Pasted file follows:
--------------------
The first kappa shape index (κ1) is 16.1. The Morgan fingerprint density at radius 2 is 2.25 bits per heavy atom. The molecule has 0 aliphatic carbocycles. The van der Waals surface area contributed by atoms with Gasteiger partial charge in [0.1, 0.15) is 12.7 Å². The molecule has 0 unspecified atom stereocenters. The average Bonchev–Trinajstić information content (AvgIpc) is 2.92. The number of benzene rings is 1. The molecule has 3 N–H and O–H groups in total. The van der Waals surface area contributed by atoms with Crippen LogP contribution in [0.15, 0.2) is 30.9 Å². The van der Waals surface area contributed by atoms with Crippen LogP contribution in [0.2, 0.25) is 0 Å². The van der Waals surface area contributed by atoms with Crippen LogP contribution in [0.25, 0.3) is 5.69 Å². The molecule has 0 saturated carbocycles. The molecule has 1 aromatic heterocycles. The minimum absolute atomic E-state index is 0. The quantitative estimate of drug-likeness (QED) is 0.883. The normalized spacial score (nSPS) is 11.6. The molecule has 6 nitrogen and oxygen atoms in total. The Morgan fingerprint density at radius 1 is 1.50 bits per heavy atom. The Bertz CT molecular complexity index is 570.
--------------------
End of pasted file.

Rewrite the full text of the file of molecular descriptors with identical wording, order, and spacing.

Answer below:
The first kappa shape index (κ1) is 16.1. The Morgan fingerprint density at radius 2 is 2.25 bits per heavy atom. The molecule has 0 aliphatic carbocycles. The van der Waals surface area contributed by atoms with Gasteiger partial charge in [0.1, 0.15) is 12.7 Å². The molecule has 0 unspecified atom stereocenters. The average Bonchev–Trinajstić information content (AvgIpc) is 2.92. The number of benzene rings is 1. The molecule has 3 N–H and O–H groups in total. The van der Waals surface area contributed by atoms with Crippen LogP contribution in [0.15, 0.2) is 30.9 Å². The van der Waals surface area contributed by atoms with Crippen LogP contribution in [0.2, 0.25) is 0 Å². The van der Waals surface area contributed by atoms with Crippen LogP contribution in [0.25, 0.3) is 5.69 Å². The molecule has 0 saturated carbocycles. The molecule has 1 aromatic heterocycles. The minimum absolute atomic E-state index is 0. The quantitative estimate of drug-likeness (QED) is 0.883. The normalized spacial score (nSPS) is 11.6. The molecule has 6 nitrogen and oxygen atoms in total. The Morgan fingerprint density at radius 1 is 1.50 bits per heavy atom. The Bertz CT molecular complexity index is 570.